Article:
Happy New Year! I hope you all had a fantastic New Year’s Eve and so on and so forth holidays holidays holidays.
…I’m holidayed (don’t give me that look, I’m a pioneer of new words) out, can you tell?
Alright so Eleanor and Park. There was a whole lot of hoopla about this one, so I figured I should read it. Don’t get me wrong, I really liked it. In fact, it’s probably in my top twenty of the year. I didn’t think it deserved as much praise as it got, but I did enjoy it.
Park is pretty much the ultimate boyfriend, let me tell you. He is so patient and loving, he tries to be understanding to Eleanor and her circumstances. He struggles a bit with that last one, but to be fair Eleanor doesn’t share everything with him.
Eleanor is a transfer student moving back in with her mom after moving away for a while due to her mom’s new husband. She moves back in a has to acclimatize to a new school, new people, and a hick town. Park is the only Asian kid in his school, and half-Asian at that. He’s not an outsider, but he’s not an insider either. He fits in because he grew up in the town, his dad’s family had been there for several generations. Park protects Eleanor from the class bullies the first few days, and all of the days to follow. Soon the become friends, and then more than friends, and then lovers. Park starts by sharing music with Eleanor, and let me tell you she is all over that cassette player.
“I just want to break that song into pieces and love them all to death.”
So their relationship is based on a mutual love of music and each other.
When Eleanor starts getting dirty messages written on her text books, she automatically assumes it is the mean girl who bugged her during her first couple days. However, all is not as it seems. I’m not going to ruin it for you because it’s a really great ending. But Park is just the greatest, most loving, self-sacrificing boyfriend that still has flaws and isn’t just a fantasy. He is willing to give up everything for Eleanor, and I can’t even tell you why because I don’t want to spoil it.
Let’s move on to Eleanor’s family. She has some adorable siblings, with some big problems. They all stay in one room, which is a struggle when you’re a sixteen year old girl living with a preteen, a five-year old who pees in his bed, and a baby. Eleanor has to be the rock for her siblings, as her mom isn’t exactly a candidate for mother of the year. Eleanor’s step-dad and her mom fight consistently, leaving Eleanor’s mom with bruises and Eleanor’s siblings in terror. Similar to Perks of Being a Wallflower, it’s just too real. I can’t stand the thought of a bunch of kids under the age of seventeen huddling together in fear while their mom is beaten and their step-dad rages at the smallest inconvenience. I don’t like the thought that there are kids out there living that life, it’s just really really heart breaking.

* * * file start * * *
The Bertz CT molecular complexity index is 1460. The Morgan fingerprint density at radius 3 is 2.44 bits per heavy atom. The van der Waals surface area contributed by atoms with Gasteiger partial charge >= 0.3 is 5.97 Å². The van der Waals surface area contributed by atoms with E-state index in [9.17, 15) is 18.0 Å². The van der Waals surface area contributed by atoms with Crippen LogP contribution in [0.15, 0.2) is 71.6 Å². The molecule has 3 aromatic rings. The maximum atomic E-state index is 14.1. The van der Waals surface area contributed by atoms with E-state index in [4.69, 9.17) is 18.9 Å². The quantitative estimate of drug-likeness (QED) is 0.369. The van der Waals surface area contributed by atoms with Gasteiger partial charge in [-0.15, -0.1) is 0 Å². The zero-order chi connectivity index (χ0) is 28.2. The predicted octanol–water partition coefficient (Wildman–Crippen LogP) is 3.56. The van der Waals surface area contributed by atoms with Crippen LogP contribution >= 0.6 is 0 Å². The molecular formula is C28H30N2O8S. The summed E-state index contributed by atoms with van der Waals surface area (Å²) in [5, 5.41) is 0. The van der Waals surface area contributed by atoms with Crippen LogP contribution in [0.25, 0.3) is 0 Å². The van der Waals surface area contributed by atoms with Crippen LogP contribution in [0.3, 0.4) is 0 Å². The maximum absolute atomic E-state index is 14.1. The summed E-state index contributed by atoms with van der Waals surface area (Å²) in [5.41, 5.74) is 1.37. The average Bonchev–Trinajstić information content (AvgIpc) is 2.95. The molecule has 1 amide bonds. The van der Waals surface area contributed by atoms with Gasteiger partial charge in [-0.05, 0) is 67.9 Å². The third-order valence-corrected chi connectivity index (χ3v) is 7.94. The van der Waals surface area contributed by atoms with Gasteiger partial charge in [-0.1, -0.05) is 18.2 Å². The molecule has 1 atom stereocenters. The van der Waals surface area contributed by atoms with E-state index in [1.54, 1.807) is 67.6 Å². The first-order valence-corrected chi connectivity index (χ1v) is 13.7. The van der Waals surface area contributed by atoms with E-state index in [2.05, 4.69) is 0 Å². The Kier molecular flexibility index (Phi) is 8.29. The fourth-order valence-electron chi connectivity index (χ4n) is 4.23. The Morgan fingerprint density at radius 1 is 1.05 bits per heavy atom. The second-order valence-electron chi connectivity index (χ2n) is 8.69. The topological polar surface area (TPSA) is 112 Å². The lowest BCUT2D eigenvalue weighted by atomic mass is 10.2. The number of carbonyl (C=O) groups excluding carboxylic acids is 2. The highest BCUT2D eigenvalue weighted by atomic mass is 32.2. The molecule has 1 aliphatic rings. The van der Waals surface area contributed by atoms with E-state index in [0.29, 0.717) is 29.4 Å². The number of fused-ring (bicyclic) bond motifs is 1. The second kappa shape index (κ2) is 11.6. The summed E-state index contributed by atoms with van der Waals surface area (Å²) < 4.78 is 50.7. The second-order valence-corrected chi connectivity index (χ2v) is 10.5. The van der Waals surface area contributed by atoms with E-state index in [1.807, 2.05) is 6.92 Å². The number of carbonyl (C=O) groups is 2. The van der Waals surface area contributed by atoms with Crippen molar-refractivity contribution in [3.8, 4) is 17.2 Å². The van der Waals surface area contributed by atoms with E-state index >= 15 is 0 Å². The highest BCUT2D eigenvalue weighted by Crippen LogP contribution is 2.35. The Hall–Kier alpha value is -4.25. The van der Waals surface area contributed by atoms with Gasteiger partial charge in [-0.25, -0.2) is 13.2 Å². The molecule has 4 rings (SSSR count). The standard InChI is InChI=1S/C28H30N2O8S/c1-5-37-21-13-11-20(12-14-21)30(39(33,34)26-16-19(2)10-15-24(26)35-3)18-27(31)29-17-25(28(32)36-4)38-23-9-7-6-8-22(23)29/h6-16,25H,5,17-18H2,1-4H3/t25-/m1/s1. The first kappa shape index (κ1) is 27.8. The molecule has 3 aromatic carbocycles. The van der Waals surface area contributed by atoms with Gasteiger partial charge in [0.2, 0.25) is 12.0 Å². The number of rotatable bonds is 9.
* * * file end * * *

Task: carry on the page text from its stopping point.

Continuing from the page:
Finally, the way Rowell describes her characters physically is pretty interesting. Park’s Korean-ness is emphasized constantly, and Eleanor is consistently described as fat. Fat with a capital F, with wild red hair. Even Park accepts that she’s not nice looking…
“Eleanor was right. She never looked nice. She looked like art, and art wasn’t supposed to look nice; it was supposed to make you feel something.”
Even him saying she doesn’t look nice comes off as super sweet and fantastic. Ugh. Irresistibly sweet fictional guys that are totally made up are just the worst/best. The list of fictional guys that I would very much like to meet if they existed continues to grow. That being said, so does the list of fictional girls. I’ve read a lot of good books this year. Anyway, I thought it was interesting that their physical appearances were so heavily stressed.
I’m going to conclude with a couple of my favourite quotes from the book because there are some great one-liners.
“Holding Eleanor’s hand was like holding a butterfly. Or a heartbeat. Like holding something complete, and completely alive.”
“I want everyone to meet you. You’re my favorite person of all time.”
“He made her feel like more than the sum of her parts.”
“I don’t like you, Park. Sometimes I think I live for you”
It’s just a great story. And you all should read it. The end.
My talent for conclusions just keeps growing.